is one of the most secular nations in the world, a new poll in 10
of religious belief and activity in the UK are far lower than in
almost all other countries surveyed across the globe in a special
poll undertaken for the BBC.
ICM poll of 10,000 people in the USA, UK, Israel, India, South Korea,
Indonesia, Nigeria, Russia, Mexico and Lebanon was carried out for
What the World Thinks of God - BBC TWO, Thursday 26 February,
reveals that only 46% of respondents in the UK said they have always
believed in God - 27% less than the average.
Russia (42%) and South Korea (28%) were lower.
just 52% of UK respondents believed God (or a Higher Power) created
the universe, compared to 85% in the USA, 83% in Mexico, 99% in
Indonesia and 96% in Lebanon.
highest levels of belief are found in the poorer nations of Nigeria
(98%), India (92%) and Indonesia (97%).
the USA - the richest nation polled - has a very high level of belief.
13% of those polled in America said they found it hard to believe
in God (a Higher power) when there was so much suffering in the
this compares to more than half (52%) of those polled in the UK
- the highest of all the countries - and more than twice the average.
The figures for Lebanon were 2% and Nigeria 12%.
survey found that only 19% of those in the UK said they would die
for their God/beliefs.
compares to 37% in Israel, 90% of those polled in Indonesia and
Nigeria, and 71% in the USA and Lebanon.
78% of those polled in the USA claimed to have studied religious
texts, by far the largest figure, followed by 51% in Nigeria and
42% in the UK. This
compares to an average of 33%.
poll also looked at the place of religion in the world.
a third (29%) of people in the UK believe that the world would be
a more peaceful place without beliefs in God but very few people
in other countries agreed.
6% of those polled in America agreed with this view, 11% in Israel
and 9% in India. The average across all ten countries was 10%.
15% of those polled in America blamed people of other religions
for much of the trouble in the world compared with more than a third
(37%) in the UK and 33% in Israel.
figure fell to 8% of those polled in Indonesia, 24% in Lebanon and
17% in India.
poll also looked at levels of attendance at organised religious
services in the UK compared to the rest of the world.
the ten countries, an average of 46% regularly attend a religious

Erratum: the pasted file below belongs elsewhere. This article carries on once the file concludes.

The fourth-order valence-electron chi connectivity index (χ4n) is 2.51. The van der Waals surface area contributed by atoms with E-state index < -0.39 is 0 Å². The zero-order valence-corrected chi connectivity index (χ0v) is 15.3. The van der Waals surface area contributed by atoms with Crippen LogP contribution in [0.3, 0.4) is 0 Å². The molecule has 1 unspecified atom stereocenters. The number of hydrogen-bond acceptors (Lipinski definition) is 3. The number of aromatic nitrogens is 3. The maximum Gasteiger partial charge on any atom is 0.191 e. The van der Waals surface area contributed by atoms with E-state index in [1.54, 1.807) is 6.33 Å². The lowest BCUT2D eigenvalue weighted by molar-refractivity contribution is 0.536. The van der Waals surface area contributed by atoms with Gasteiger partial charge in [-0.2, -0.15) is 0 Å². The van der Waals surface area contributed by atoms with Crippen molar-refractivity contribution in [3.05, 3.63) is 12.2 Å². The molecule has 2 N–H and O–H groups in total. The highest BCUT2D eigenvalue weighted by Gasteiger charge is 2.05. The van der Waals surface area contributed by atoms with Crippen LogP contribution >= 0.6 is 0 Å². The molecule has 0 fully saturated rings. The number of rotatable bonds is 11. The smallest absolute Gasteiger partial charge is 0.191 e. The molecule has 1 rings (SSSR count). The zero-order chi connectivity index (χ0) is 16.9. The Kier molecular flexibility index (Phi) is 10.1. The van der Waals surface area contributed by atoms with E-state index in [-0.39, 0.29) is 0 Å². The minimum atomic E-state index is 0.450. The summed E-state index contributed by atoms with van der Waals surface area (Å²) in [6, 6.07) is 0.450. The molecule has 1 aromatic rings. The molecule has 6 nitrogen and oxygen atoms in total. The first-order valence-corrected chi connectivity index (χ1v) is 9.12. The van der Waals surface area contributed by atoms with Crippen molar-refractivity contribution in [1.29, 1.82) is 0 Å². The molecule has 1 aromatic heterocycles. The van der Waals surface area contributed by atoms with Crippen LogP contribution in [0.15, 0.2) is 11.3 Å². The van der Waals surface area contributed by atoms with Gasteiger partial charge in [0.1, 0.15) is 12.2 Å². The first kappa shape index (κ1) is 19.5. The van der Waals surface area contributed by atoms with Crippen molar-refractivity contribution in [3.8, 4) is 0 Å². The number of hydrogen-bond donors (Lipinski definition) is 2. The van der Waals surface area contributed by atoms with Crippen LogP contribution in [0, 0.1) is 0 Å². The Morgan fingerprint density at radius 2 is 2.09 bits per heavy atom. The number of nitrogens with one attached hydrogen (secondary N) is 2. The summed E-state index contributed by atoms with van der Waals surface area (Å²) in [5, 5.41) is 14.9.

service but the figure was 21% in the UK, the second lowest behind
highest figure was 91% for Nigerians, with 54% in the USA.
just 29% of UK respondents said they had been encouraged to believe
in God by someone outside their family, compared with 57% in the
regards to prayer, a total of 95% of Nigerians polled said they
prayed regularly as did 67% of those polled in the USA with further
numbers praying occasionally at times of crisis.
in the UK said they prayed regularly and 41% in Israel.
25% of people in the UK and 29% of people in Israel said they never
poll did reveal however that nearly 30% of all atheists polled admitted
they prayed sometimes.
whether a belief in a God/higher power makes for a better human
being, well over 80% of people in most countries agreed, but by
far the lowest figure was in the UK with just 56%.
just 42% of UK respondents believed God (or a higher power) judges
their actions and the way they lived their lives compared to 76%
in America, 72% in Israel, 81% in Nigeria and an average of 70%.
the issue of tolerance of different religions the poll found that
more than 90% of all respondents in Nigeria, Indonesia and Lebanon
believed their God was the only true God.
compares to 70% in Israel and just 31% in the UK.
majority of those polled when asked if they believed death was the
was the case for more than half of the UK respondents (51%), 79%
of those polled in Nigeria, 75% in Lebanon and 74% in the USA.
at how attitudes change across different religions, the poll found
that while 85% of Hindus and 83% of Muslims said they prayed regularly,
only 65% of Christians did and barely a third (38%) of Jews.
asked if their God was the only true God, 95% of Muslims said yes,
compared with 68% of Christians and 66% of Jews.
when asked if other religions were to blame for the troubles in
the world, 34% of Jews agreed, while only 24% of Christians, 18%
of Hindus and 14% of Muslims agreed.
January 2004 the independent opinion research company ICM conducted
a survey of 10,000 people in 10 different nations for the BBC programme
What the World Thinks of God.
countries surveyed were the USA, UK, Israel, India, South Korea,
Indonesia, Nigeria, Russia, Mexico and Lebanon.
credit BBC TWO's What The World Thinks of God for the use of any
of the material in the poll.
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